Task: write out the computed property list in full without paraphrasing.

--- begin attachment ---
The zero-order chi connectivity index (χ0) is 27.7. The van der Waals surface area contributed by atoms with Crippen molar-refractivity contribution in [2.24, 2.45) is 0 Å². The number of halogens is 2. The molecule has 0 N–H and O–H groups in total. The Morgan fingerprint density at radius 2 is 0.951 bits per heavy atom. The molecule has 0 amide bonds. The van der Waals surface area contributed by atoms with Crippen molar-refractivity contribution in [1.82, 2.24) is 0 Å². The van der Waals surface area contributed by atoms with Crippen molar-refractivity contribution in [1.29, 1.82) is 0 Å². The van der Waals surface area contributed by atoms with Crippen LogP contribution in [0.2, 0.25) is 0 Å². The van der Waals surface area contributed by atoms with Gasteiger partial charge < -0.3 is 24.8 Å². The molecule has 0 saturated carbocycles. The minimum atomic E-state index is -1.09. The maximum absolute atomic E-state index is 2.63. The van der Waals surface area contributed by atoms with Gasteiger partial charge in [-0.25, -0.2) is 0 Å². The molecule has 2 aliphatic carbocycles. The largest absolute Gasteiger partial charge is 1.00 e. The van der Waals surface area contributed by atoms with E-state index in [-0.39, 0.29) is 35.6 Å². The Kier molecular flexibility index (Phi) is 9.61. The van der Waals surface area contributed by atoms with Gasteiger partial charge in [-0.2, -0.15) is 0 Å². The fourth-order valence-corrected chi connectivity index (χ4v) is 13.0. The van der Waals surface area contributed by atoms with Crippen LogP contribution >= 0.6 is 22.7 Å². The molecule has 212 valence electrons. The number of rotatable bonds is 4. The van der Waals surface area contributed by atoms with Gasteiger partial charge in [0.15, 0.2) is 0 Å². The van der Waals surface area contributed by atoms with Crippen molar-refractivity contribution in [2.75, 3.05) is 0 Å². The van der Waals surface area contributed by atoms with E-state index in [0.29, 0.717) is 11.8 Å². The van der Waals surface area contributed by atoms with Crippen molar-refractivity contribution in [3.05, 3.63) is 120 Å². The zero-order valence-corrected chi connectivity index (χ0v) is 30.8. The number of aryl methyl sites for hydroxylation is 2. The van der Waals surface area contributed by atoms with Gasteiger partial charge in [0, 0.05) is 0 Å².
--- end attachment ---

The zero-order chi connectivity index (χ0) is 27.7. The van der Waals surface area contributed by atoms with Crippen molar-refractivity contribution in [2.24, 2.45) is 0 Å². The number of halogens is 2. The molecule has 0 N–H and O–H groups in total. The Morgan fingerprint density at radius 2 is 0.951 bits per heavy atom. The molecule has 0 amide bonds. The van der Waals surface area contributed by atoms with Crippen molar-refractivity contribution in [1.82, 2.24) is 0 Å². The van der Waals surface area contributed by atoms with Crippen molar-refractivity contribution in [1.29, 1.82) is 0 Å². The van der Waals surface area contributed by atoms with Crippen LogP contribution in [0.2, 0.25) is 0 Å². The van der Waals surface area contributed by atoms with Gasteiger partial charge < -0.3 is 24.8 Å². The molecule has 0 saturated carbocycles. The minimum atomic E-state index is -1.09. The maximum absolute atomic E-state index is 2.63. The van der Waals surface area contributed by atoms with Gasteiger partial charge in [-0.25, -0.2) is 0 Å². The molecule has 2 aliphatic carbocycles. The largest absolute Gasteiger partial charge is 1.00 e. The van der Waals surface area contributed by atoms with E-state index in [-0.39, 0.29) is 35.6 Å². The Kier molecular flexibility index (Phi) is 9.61. The van der Waals surface area contributed by atoms with Gasteiger partial charge in [-0.2, -0.15) is 0 Å². The fourth-order valence-corrected chi connectivity index (χ4v) is 13.0. The van der Waals surface area contributed by atoms with Crippen LogP contribution >= 0.6 is 22.7 Å². The molecule has 212 valence electrons. The number of rotatable bonds is 4. The van der Waals surface area contributed by atoms with Gasteiger partial charge in [0.15, 0.2) is 0 Å². The van der Waals surface area contributed by atoms with Crippen molar-refractivity contribution in [2.75, 3.05) is 0 Å². The van der Waals surface area contributed by atoms with E-state index in [0.29, 0.717) is 11.8 Å². The van der Waals surface area contributed by atoms with Crippen molar-refractivity contribution in [3.05, 3.63) is 120 Å². The zero-order valence-corrected chi connectivity index (χ0v) is 30.8. The number of aryl methyl sites for hydroxylation is 2. The van der Waals surface area contributed by atoms with Gasteiger partial charge in [0, 0.05) is 0 Å².